How to switch Chrome channels to test new features before they're cool
Google Chrome's coolest new features are available only to those who want to live a little closer to the edge. Want a 64-bit version of Chrome? How about DRM support in HTML5? You're not going to find those in vanilla Chrome just yet.
Switching Chrome's release channels lets you try new features while they're still in development. Just remember, this early access comes at a cost: stability.
It takes only a few steps (albeit careful ones) to switch channels. And if the result is too unreliable for your liking, you can always revert to the stable version.
What are these channels you speak of?
In all, there are four separate versions (called channels) of Chrome: Stable, Beta, Dev, and Canary. If you installed Chrome from Google’s website, the stable channel is probably what you’re running.
The Beta channel is typically pretty stable as well, but it gets more frequent updates and new features before they hit the public version.
The Dev channel is more experimental than Beta. This channel is where Google tests out newer Chrome features before they're ready for general use. It's a great way to check out what’s new, though don’t be surprised if the browser crashes.
Canary is for those living on the digital blood-soaked edge. Google warns that Canary may break entirely at times.
Finding out which channel you’re on is rather straightforward. Click the settings menu (the icon with three horizontal bars, or hamburger) and select About Google Chrome. This will tell you if you’re running the Beta, Dev, or Canary channel next to the version number.
Switching Chrome channels
At any time you can download the channel of choice or switch to a new one. However, doing so requires a few steps to ensure the smoothest possible transition.
To choose your Chrome channel, go to the Chrome Release Channels page on the Chromium project site. (Chromium is the open-source project that the Chrome browser and OS are based on.)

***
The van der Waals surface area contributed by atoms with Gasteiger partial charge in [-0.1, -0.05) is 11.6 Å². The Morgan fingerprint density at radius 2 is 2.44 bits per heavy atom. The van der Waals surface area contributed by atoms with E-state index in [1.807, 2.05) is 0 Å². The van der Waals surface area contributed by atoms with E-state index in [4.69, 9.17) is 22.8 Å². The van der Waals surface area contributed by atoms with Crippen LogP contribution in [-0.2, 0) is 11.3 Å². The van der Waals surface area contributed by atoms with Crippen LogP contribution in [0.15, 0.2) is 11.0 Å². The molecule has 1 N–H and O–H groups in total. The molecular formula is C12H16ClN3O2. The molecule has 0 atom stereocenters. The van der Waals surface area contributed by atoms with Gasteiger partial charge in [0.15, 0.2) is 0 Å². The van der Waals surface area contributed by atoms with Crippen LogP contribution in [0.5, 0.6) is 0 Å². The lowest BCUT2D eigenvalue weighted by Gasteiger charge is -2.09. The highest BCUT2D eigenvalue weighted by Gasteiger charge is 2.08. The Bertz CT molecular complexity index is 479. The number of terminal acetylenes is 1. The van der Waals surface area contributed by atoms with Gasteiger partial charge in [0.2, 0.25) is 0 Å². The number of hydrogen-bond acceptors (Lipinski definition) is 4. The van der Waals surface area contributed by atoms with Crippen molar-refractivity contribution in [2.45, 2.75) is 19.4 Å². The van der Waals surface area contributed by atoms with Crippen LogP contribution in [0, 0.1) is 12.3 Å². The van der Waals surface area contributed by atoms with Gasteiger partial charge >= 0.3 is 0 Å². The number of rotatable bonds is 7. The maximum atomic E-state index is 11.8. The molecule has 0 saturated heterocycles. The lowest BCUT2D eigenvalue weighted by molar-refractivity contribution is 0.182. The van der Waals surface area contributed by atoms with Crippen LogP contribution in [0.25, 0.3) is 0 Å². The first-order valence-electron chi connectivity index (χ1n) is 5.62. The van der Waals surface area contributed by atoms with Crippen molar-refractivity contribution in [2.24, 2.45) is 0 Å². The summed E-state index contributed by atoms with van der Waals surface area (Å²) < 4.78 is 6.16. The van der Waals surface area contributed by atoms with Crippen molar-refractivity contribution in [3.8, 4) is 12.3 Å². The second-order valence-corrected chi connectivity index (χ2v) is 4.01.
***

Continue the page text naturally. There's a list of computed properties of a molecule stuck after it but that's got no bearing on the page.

Before changing channels, back up your profile by making a copy of the User Data/Default directory. You want to be able to locate it later in case Chrome doesn't recognize your profile data on its own.
The location of your profile will vary by operating system; the different iterations are all listed on the Chromium website. For example, on Windows 7 the stable, beta, and dev channels will be found in this folder:
If you're using Windows Explorer, make sure you can see hidden files. In Windows 7, click Tools > Folder Options... > View and check Show Hidden Files. In Windows 8's File Explorer, click View, and check Hidden items.
Once you’ve backed up your data, click the channel you'd like to use and click the Download button to get the setup program. The channel page has all four channels separated by platform and version.
If you have a newer computer, consider trying the 64-bit version of Chrome in the Beta channel.
You'll have fewer issues if you uninstall your current version of Chrome and download the new channel with a different browser.
Switching channels is far easier on a Chromebook. Open Settings, then click Help > More Info. Click the Change Channel button and select the channel you’d like to use.
Switching back to a more stable channel
After walking on the wilder side of the Beta or Dev channel, you can always return to the safety of the Stable channel.
The best way to do this is to delete your profile data, because going back to the Stable channel means you’re installing an earlier version of Chrome. That means you won’t get automatic updates until the channel catches up.
It may be easier to completely uninstall Chrome. Before doing this, make sure you're signed into Chrome with your Google account. This ensures your bookmarks, apps, and extension data will reappear when you download the browser again.
When you're ready, head back to the Chromium site and choose to download the Stable channel.
There's no indication if Google is planning to make such switches more convenient on Windows or Mac at this time, but it certainly be easier for users who want to try out the different channels.
Dual-wield Stable and Canary side-by-side
You can even have it both ways—enjoy a stable browser and have the option to experiment with the latest features. Chrome Canary, the least-stable channel, is also the only channel that can exist in harmony with the Stable channel.
Be sure you are running the Stable version of Chrome and download Canary. It will be easy to identify which version of Chrome is which: Canary features the Chrome logo in bright gold.
Features in Canary usually don’t make it to the stable build for several weeks, if at all. But it can be fun to see what Google's working on.
Living a little more dangerously with Chrome doesn't have to be scary, or difficult. If you choose to take the step into the world of testing new software, you'll be the first to experience the newest features coming to Chrome.